How Chinese People Stay Slim

by Khushboo on April 21, 2015

Hey guys!  I can’t believe how quickly these past 2 weeks have flown by and my trip to Guangzhou is coming to a close.  I feel an onset of separation anxiety already creeping up at the thought of saying goodbye to Sameer…thank the lawd for FaceTime, even if I’m the one doing all the talking ;)! 

Sameer in Cacoon

Nephew aside, I’m also going to miss the food here. All the delicious greens, stir-fries, seafood, noodles, dim sum, I totally embraced Oriental food.  Speaking of food, I had a few conversations during my trip about how Chinese people stay slim & healthy despite the food traditionally eaten…especially given how most of it is frowned upon in the West:

  • White rice: Refined carbs are believed to cause abdominal weight gain & diabetes
  • Pork: High-fat red meats tend to be high in saturated fat which affects heart health
  • Soy sauce: Full of gluten & sodium

I wrote a similar post on How French Women Stay Slim last year and it’s interesting how different cultures have in-built eating habits that make healthy living work for them, rather than vice versa.  While I could be wrong, these are merely my observations on how Chinese people stay slim & healthy:

  • Cooking methods: While I’ve seen a few deep-fried dishes on restaurant menus, most of the options are steamed, sautéed, pan-fried, or boiled.

Prawn & Chive Dumpling

  • Size of crockery: Chinese crockery seems to help with instant portion bowl- for example, a rice bowl holds ¼ – 1/3 the volume that an American bowl would hold.  Even the takeaway portions have been noticeably smaller (but filling enough) than I would even get in London…so you can only imagine how they measure up to American portion sizes. 
  • Excessive tea consumption during/between meals: While I remain skeptic about the claims that green/Chinese tea burns fat, it does certainly help fill you up for zero calories.  Often times, hunger is masked as dehydration which leads to unnecessary overeating.  Also while tea is drunk all day, the idea of adding milk/cream/sugar or eating a side of biscuits is not really a done thing.  

 Grilled Salmon with Chinese Greens

  • Use of chopsticks as cutlery: Expert or not, there’s only so much you can fit in each bite.  Along with portion size, this also helps with pacing your meal, and it’s no surprise that eating slower can help reduce the risk of overeating: it usually takes up to 20 minutes for the brain to process feelings of fullness.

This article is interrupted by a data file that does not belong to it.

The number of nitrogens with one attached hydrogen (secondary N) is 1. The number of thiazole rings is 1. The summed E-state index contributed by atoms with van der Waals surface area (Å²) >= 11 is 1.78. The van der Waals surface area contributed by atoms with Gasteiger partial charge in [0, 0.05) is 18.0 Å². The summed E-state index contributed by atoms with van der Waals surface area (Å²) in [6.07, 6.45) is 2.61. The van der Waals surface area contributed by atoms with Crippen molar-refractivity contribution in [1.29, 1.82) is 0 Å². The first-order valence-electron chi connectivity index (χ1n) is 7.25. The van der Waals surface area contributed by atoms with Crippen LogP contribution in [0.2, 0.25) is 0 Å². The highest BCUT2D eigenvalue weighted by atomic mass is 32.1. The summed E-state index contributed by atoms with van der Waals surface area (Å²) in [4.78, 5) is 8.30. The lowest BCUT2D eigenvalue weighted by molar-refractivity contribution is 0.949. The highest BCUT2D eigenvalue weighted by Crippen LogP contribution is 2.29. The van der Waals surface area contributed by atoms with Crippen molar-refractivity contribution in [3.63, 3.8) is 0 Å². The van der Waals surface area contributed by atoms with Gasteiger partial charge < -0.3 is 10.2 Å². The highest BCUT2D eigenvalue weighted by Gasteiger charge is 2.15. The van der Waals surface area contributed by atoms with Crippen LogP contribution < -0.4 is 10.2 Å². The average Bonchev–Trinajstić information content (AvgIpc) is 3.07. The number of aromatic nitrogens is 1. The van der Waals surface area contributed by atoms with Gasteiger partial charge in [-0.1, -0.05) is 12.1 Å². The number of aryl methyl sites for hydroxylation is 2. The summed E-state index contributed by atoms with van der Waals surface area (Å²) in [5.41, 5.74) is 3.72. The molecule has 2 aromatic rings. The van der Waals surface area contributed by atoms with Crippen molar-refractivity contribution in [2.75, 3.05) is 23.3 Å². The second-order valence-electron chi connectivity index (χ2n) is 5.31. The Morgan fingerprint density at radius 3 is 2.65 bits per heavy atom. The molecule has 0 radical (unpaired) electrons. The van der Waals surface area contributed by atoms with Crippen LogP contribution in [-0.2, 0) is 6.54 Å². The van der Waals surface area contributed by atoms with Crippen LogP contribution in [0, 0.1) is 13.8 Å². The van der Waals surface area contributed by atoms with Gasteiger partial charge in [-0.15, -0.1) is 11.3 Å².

• Ordering style is almost always family-style i.e. sharing of dishes.  This automatically gives diners a variety of both healthy and not-so-healthy dishes.  Even if fried rice contains more oil than steamed rice, pairing it with sautéed greens & a some steamed fish helps balance out the overall meal. 

While there is no perfect diet, I think it’s safe to say that shunning certain foods/cuisines completely is a bit ridiculous.  Food needs to be taken into context in terms of what the rest of the individual’s diet consists of, portion size & method of preparation.  Despite the bad rep Chinese food tends to receive, clearly we can learn a thing or 2 from this culture’s style of eating. 

How does your culture approach food/diet?

Are there any foods that receive a bad rep which you still eat?

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{ 37 comments… read them below or add one }

Meghan@CleanEatsFastFeets April 21, 2015 at 3:23 pm

I also believe the Americanized version of Chinese food is just that, Americanized and it isn’t anywhere near authentic Chinese food. Here in the States we have a real issue with portion control. Restaurants give us giant portions because other wise we don’t seem to be satisfied, which is crazy, and leads to a tremendous amount of overeating. We’ve got some real bad habits here and not surprising a big obesity problem. I think we need to stop and learn from other food cultures as opposed to scoff or shun them.